Scientists Discover Centuries-Old Arctic Creatures Surviving on Fossils

Sponges spotted a half a mile below the Arctic sea ice had researchers "jumping for joy" according to a study co-author.
Sponges spotted a half a mile below the Arctic sea ice had researchers "jumping for joy" according to a study co-author.
A photograph of sponges and other animals at Langseth Ridge. Image: Alfred-Wegener-Institut / PS101 AWI OFOS system/ Antje Boetius
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A thriving community of centuries-old sponges is devouring the fossils of an extinct ecosystem atop the peaks of an underwater mountain range near the North Pole, reports a new study.

The discovery of this stunning biological hotspot is a testament to the resilience of life in even the most inhospitable environments, like the dark and nutrient-poor slopes hidden under the Arctic sea ice. Given that human-driven climate change is warming this Northern region at least twice as fast as the rest of the planet, better knowledge of these surprisingly vibrant ecosystems “is essential for protecting and managing the unique diversity of these Arctic seas,” according to the study, which was published on Tuesday in Nature Communications


Antje Boetius, the chief scientist of the expedition that discovered the sponge community and a co-author of the study, said her team was “jumping for joy” when an underwater camera returned the first footage of the sponge gardens to the research vessel. 

“It was a ship full of deep sea biologists who have studied the Arctic for decades, but we couldn't have dreamed of finding such a hotspot ecosystem,” recalled Boetius, who is also the head of the Re­search Group for Deep Sea Eco­logy and Tech­no­logy at the Max Planck In­sti­tute for Mar­ine Mi­cro­bi­o­logy and director of the Al­fred We­gener In­sti­tute, Helm­holtz Centre for Po­lar and Mar­ine Re­search, in a call. 

“We’ve planned for a long time to have a mission dedicated to the discovery of what lives on the Arctic seamounts,” she added. “They are a mystery. The first maps of the seamounts were made decades ago, but no one was ever able to go there with a camera or high-resolution methods. I always dreamed of such an expedition where we could just explore and find out what lives on the Arctic seamounts.”

Boetius and her colleagues were able to make good on this dream during a 2016 expedition on the German research icebreaker Polarstern, which deployed a camera and sonar platform called the the Ocean Floor Observation and Bathymetry System (OFOBS) that is specifically designed to probe the little-known world under the Arctic ice. The team spotted the flourishing sponge gardens on the summits of an extinct volcanic range called Langseth Ridge, about half a mile under the ocean surface.   


Sponges are versatile creatures found all over the world; though they resemble plants, they are one of the most ancient animal families. The sponges at Langseth Ridge are extremely long-lived, averaging about 300 years of age, according to the team’s findings. What’s more, the biggest sponges observed in the gardens exceed 30 inches in length. This large size and old age suggest that they have been well-fed for centuries despite the lack of nutrients available on these seamounts.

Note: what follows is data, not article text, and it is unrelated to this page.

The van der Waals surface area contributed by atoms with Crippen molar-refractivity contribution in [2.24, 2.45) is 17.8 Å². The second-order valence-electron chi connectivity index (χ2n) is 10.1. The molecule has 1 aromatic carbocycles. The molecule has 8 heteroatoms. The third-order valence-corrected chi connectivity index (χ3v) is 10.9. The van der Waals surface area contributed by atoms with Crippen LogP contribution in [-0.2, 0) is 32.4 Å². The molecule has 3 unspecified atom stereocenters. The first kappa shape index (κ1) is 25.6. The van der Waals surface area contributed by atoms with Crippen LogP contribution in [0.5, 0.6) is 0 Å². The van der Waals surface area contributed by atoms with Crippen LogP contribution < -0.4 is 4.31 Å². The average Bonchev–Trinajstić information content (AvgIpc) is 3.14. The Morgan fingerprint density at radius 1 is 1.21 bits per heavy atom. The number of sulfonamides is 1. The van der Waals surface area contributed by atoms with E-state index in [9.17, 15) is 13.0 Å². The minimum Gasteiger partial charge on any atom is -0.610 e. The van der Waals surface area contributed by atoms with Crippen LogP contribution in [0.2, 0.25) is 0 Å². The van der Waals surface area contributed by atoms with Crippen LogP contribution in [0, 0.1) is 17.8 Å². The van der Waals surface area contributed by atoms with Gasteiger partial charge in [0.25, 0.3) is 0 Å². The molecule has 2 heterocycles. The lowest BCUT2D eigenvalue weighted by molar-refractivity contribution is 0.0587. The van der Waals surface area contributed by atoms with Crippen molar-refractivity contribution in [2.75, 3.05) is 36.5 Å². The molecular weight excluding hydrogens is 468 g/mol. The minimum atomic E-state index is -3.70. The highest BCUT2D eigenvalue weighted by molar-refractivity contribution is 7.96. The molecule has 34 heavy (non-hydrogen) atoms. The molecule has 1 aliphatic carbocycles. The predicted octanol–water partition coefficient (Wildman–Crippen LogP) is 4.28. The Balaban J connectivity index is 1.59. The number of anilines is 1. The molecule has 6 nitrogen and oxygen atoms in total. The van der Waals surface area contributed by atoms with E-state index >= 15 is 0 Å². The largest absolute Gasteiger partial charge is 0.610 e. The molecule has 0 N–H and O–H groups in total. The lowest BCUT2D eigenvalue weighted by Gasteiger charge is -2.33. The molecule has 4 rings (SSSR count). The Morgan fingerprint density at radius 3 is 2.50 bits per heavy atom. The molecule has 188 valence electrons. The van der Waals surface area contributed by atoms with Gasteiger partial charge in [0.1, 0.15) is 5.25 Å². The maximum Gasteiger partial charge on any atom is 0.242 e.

To figure out what could be sustaining this ecosystem, study lead Teresa Morganti, a sponge expert from the Max Planck Institute for Marine Microbiology, examined the complex microbes within the tissues of the sponges. The results revealed that the animals are digesting the fossilized remains of an extinct ecosystem that lived on the seamounts thousands of years ago, when they were volcanically active. 

These long-dead creatures included tube worms that left behind remnants of protein and chitin that can be processed by the bacterial communities that live inside the host sponges. “They have helpers, bacteria, that digest the material that they are sitting on,” explained Boetius. “That is really new. I've talked to many deep sea biologists and they have not heard of that before.”

“It makes sense,” she added, “because why would you not have this transition between a living and a dying, or dead, ecosystem that sponges may profit off of?” 


To that point, these lush sponge communities may be transient, destined to eventually recede over centuries or millennia as they run out of fossil material to consume (though Boetius noted that sponges are exceptionally good at adapting to new biomes and finding novel food sources). 

This unexpected ecosystem may also be threatened by the rapid disruptions that the Arctic is experiencing as the result of human-driven climate change. The sea ice that currently conceals and protects this secret sponge garden is swiftly declining, which could lead to more exploitative commercial activity, such as benthic trawling, in these polar reaches. 

These emerging human pressures highlight the need to further explore and safeguard Arctic environments, so that we can better understand the incredible lifeforms that inhabit them. 

“I'm glad we have these pictures and we can demonstrate that it's worthwhile protecting the habitat rather than just not caring,” said Boetius. “So for me, this has an extra importance.”

“Once you see the pictures of this teeming life, you might be more inclined to say, ‘okay, let's not just go into these untapped worlds. Let's first check out what is there and then make a plan or a policy for protecting them rather than destroying them,’” she concluded.